I knew I was walking into a minefield today. But I had to go. My heart said run there. But my mind wanted to back out.  I thought so much of you.  You have seemed so far away.  I’m believing lies that I didn’t know you.  That maybe you are just a memory. Or that my losing you is minimized, because you never came home.  I thought about all the things I never experienced with you...cuddles, nursing sessions, bath times, diaper changes, looking into your eyes, putting you to bed, hearing you cry, waking up to your hunger, hearing you giggle, seeing you smile.  And I wondered what is worse...losing your baby before they are born alive, or after.  And I flashed back to the dark hospital room.  Your small body.  Feeling the weight of you in my arms.  The small casket today reminded me that it really did happen. Growing you. Loving you. Losing you. It’s real. 

I felt a wave of nausea fall over me as we got closer and closer to the casket.  To the reality of another senseless tragedy.  More mourning.  More sorrow.  More confusion. More aching. More longing. More begging.   The flowers. The plants. I remembered how they filled our home.  Some still hanging on like me.  The full church. The sadness of community.  How I seemed to leave my body about half way through it all.

I kept going back to the past, while simultaneously experiencing the present.

I saw our friends, husband and wife, embrace one another’s wounds, while still tending to their other small children.  I thought, That must be so hard,   then I remembered...our children went through that day, too.  Their sister died.  They live with sad parents. And they are tired of hearing that babies go to heaven too soon.  I also heard in my heart, as though to send a prayer down to them, that this will expand, grow, and strengthen your marriage.  And I looked over to my husband and realized, WE ARE LIVING THIS.

The priest incensed the casket, and I was transported back to when that was done for you.  You were in a casket. How is that possible?  Your body was incensed, because you are sacred.  Sacred. Set apart. And now me and you...forever apart.  It was all becoming too much.  I was being split wide open.  Seeing so many of the same people who have mourned with us over the past six months now mourning for someone else we was shattering me. I often wonder, how many times can your heart be carved out?  Ripped out?  Damaged?  Destroyed?  A flood of emotions engulfed me, and it felt like day one all over again. Forward and backward progress seemed to be nonexistent, and I just wanted none of it to exist at all.  I wanted you HERE.  I didn’t want to know what this is like. I didn’t want our friends to know what this is like.  I just wanted to go back to 6 months and thirteen days ago when I still had you safely in my womb.  To that day I felt you kick, hiccup, and move for the last time.  To the time of BEFORE where joy resided, and not the time of AFTER where grief, pain, and loss have taken over.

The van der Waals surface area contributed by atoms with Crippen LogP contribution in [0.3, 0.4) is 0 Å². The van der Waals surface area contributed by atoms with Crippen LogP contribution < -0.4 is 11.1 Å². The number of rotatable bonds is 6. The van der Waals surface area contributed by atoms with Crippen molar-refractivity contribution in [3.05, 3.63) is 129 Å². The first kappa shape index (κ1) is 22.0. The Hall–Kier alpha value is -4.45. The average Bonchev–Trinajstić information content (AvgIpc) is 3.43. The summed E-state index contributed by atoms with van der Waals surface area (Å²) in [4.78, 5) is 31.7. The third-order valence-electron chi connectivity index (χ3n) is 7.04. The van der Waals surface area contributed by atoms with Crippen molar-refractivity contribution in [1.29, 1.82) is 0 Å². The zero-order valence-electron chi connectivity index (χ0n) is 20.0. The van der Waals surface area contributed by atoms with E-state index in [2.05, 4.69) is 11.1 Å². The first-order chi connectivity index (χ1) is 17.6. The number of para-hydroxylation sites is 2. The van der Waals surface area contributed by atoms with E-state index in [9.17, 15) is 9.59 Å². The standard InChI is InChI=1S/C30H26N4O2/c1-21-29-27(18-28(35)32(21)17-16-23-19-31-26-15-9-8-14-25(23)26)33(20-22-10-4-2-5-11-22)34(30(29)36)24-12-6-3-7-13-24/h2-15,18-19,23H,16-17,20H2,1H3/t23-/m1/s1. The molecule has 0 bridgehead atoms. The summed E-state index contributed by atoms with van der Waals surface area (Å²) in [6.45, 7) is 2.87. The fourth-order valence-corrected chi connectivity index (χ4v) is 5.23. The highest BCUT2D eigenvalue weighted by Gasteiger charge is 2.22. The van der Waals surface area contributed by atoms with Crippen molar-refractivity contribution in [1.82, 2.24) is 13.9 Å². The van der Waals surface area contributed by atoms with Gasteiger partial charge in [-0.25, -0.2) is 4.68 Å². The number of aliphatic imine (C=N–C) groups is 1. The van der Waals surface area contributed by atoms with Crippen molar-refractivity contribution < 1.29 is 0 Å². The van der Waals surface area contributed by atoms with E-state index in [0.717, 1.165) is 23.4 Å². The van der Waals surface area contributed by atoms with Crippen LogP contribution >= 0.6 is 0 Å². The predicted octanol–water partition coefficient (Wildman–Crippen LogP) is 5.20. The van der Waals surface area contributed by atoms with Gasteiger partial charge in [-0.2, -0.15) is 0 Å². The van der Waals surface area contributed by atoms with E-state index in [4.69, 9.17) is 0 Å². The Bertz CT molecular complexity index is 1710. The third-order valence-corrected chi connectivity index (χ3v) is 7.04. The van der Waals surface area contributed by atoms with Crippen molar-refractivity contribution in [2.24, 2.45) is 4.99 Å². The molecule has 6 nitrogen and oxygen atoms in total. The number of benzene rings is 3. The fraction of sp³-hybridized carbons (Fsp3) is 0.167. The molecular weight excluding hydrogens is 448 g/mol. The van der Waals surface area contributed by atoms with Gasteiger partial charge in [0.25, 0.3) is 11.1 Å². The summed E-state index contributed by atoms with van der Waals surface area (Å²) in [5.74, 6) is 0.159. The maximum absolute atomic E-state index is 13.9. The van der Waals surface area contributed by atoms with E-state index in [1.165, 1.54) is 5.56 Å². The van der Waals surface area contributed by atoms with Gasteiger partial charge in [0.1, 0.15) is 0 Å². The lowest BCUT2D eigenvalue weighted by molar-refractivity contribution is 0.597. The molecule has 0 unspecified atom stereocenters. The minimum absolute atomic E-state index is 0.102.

I remembered what it was like to process out of the church, holding hands as a family, my head bowed, trying to hold it together. Not wanting to be in the spotlight. Unable to escape.   Leaving for the burial.  Trying to wish it all away.  

We tried to go to the burial today.  However, once the tent near the burial sight was in my vision, my heart dropped, and I had to run. I couldn’t do it. I couldn’t face the finality. I haven’t even come to terms with that truth for you.  Someone thought we changed our minds, because it was so cold outside. But my truest friend knew. And she cried with me. I’m struggling to love a God that doesn’t make sense.   I don’t know how to accept this. I don’t know how to accept losing you.

I would have preferred sitting on the sofa today, holding you, instead of remembering.  I would have rathered cry for someone else today, while not crying for myself and remembering your funeral at the same time.  I would have liked to come home and pull you close, instead of sitting in regret and thinking about how I will never have that opportunity.  

Honestly, my sweet girl, I often tire of remembering. Of being unable to hold on to anything else. I wish we were making memories, instead of trying to hold onto nine months of fleeting ones.

But my tears continue to fall. And they remind me that I need to remember. And feel. And experience.  And that I will love you forever.   

I love you enough to remember.